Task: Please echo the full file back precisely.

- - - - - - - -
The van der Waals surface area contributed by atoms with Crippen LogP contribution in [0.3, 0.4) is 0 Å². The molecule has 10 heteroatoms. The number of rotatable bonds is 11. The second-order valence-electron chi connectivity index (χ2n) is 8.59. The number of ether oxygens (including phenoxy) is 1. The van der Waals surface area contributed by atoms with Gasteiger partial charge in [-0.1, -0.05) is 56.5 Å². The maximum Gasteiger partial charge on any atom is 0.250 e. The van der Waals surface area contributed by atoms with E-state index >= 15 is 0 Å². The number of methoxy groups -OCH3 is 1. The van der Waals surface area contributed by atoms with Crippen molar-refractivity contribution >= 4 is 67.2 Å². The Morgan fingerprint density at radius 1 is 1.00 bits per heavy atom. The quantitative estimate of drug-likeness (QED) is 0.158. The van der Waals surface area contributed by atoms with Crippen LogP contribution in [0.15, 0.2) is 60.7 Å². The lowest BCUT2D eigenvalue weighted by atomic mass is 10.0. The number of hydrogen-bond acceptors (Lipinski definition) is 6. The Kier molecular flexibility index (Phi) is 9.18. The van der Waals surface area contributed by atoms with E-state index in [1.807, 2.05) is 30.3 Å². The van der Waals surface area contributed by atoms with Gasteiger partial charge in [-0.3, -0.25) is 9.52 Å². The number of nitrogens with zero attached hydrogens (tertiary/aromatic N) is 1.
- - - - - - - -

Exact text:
The van der Waals surface area contributed by atoms with Crippen LogP contribution in [0.3, 0.4) is 0 Å². The molecule has 10 heteroatoms. The number of rotatable bonds is 11. The second-order valence-electron chi connectivity index (χ2n) is 8.59. The number of ether oxygens (including phenoxy) is 1. The van der Waals surface area contributed by atoms with Gasteiger partial charge in [-0.1, -0.05) is 56.5 Å². The maximum Gasteiger partial charge on any atom is 0.250 e. The van der Waals surface area contributed by atoms with E-state index >= 15 is 0 Å². The number of methoxy groups -OCH3 is 1. The van der Waals surface area contributed by atoms with Crippen molar-refractivity contribution >= 4 is 67.2 Å². The Morgan fingerprint density at radius 1 is 1.00 bits per heavy atom. The quantitative estimate of drug-likeness (QED) is 0.158. The van der Waals surface area contributed by atoms with Crippen LogP contribution in [0.15, 0.2) is 60.7 Å². The lowest BCUT2D eigenvalue weighted by atomic mass is 10.0. The number of hydrogen-bond acceptors (Lipinski definition) is 6. The Kier molecular flexibility index (Phi) is 9.18. The van der Waals surface area contributed by atoms with E-state index in [1.807, 2.05) is 30.3 Å². The van der Waals surface area contributed by atoms with Gasteiger partial charge in [-0.3, -0.25) is 9.52 Å². The number of nitrogens with zero attached hydrogens (tertiary/aromatic N) is 1.